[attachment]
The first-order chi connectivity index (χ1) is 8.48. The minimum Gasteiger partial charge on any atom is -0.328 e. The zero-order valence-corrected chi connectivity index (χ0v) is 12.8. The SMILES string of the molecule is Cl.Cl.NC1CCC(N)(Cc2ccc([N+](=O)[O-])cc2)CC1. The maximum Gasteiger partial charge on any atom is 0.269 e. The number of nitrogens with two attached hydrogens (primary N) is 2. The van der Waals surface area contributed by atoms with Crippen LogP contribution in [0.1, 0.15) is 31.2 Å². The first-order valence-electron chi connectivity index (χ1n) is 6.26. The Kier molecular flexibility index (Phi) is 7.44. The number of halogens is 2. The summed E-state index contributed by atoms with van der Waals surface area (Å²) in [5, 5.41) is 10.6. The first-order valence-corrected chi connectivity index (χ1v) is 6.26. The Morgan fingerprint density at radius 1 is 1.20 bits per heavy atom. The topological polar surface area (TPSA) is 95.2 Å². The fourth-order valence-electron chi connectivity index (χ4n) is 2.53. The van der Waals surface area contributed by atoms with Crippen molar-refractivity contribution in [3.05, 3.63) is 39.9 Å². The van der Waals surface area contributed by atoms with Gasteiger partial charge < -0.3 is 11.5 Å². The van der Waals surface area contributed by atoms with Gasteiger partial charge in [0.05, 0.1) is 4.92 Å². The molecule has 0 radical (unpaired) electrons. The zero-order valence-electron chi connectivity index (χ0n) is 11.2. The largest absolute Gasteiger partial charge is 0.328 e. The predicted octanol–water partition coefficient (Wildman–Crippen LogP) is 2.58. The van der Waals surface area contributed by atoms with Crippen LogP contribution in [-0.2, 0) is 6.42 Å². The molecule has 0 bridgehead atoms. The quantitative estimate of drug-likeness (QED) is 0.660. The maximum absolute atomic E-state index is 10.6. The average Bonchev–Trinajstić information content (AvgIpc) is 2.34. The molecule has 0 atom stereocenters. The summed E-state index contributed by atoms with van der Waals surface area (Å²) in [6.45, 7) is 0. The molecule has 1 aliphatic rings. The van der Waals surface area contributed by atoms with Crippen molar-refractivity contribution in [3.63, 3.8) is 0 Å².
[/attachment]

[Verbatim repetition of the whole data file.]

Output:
The first-order chi connectivity index (χ1) is 8.48. The minimum Gasteiger partial charge on any atom is -0.328 e. The zero-order valence-corrected chi connectivity index (χ0v) is 12.8. The SMILES string of the molecule is Cl.Cl.NC1CCC(N)(Cc2ccc([N+](=O)[O-])cc2)CC1. The maximum Gasteiger partial charge on any atom is 0.269 e. The number of nitrogens with two attached hydrogens (primary N) is 2. The van der Waals surface area contributed by atoms with Crippen LogP contribution in [0.1, 0.15) is 31.2 Å². The first-order valence-electron chi connectivity index (χ1n) is 6.26. The Kier molecular flexibility index (Phi) is 7.44. The number of halogens is 2. The summed E-state index contributed by atoms with van der Waals surface area (Å²) in [5, 5.41) is 10.6. The first-order valence-corrected chi connectivity index (χ1v) is 6.26. The Morgan fingerprint density at radius 1 is 1.20 bits per heavy atom. The topological polar surface area (TPSA) is 95.2 Å². The fourth-order valence-electron chi connectivity index (χ4n) is 2.53. The van der Waals surface area contributed by atoms with Crippen molar-refractivity contribution in [3.05, 3.63) is 39.9 Å². The van der Waals surface area contributed by atoms with Gasteiger partial charge < -0.3 is 11.5 Å². The van der Waals surface area contributed by atoms with Gasteiger partial charge in [0.05, 0.1) is 4.92 Å². The molecule has 0 radical (unpaired) electrons. The zero-order valence-electron chi connectivity index (χ0n) is 11.2. The largest absolute Gasteiger partial charge is 0.328 e. The predicted octanol–water partition coefficient (Wildman–Crippen LogP) is 2.58. The van der Waals surface area contributed by atoms with Crippen LogP contribution in [-0.2, 0) is 6.42 Å². The molecule has 0 bridgehead atoms. The quantitative estimate of drug-likeness (QED) is 0.660. The maximum absolute atomic E-state index is 10.6. The average Bonchev–Trinajstić information content (AvgIpc) is 2.34. The molecule has 0 atom stereocenters. The summed E-state index contributed by atoms with van der Waals surface area (Å²) in [6.45, 7) is 0. The molecule has 1 aliphatic rings. The van der Waals surface area contributed by atoms with Crippen molar-refractivity contribution in [3.63, 3.8) is 0 Å².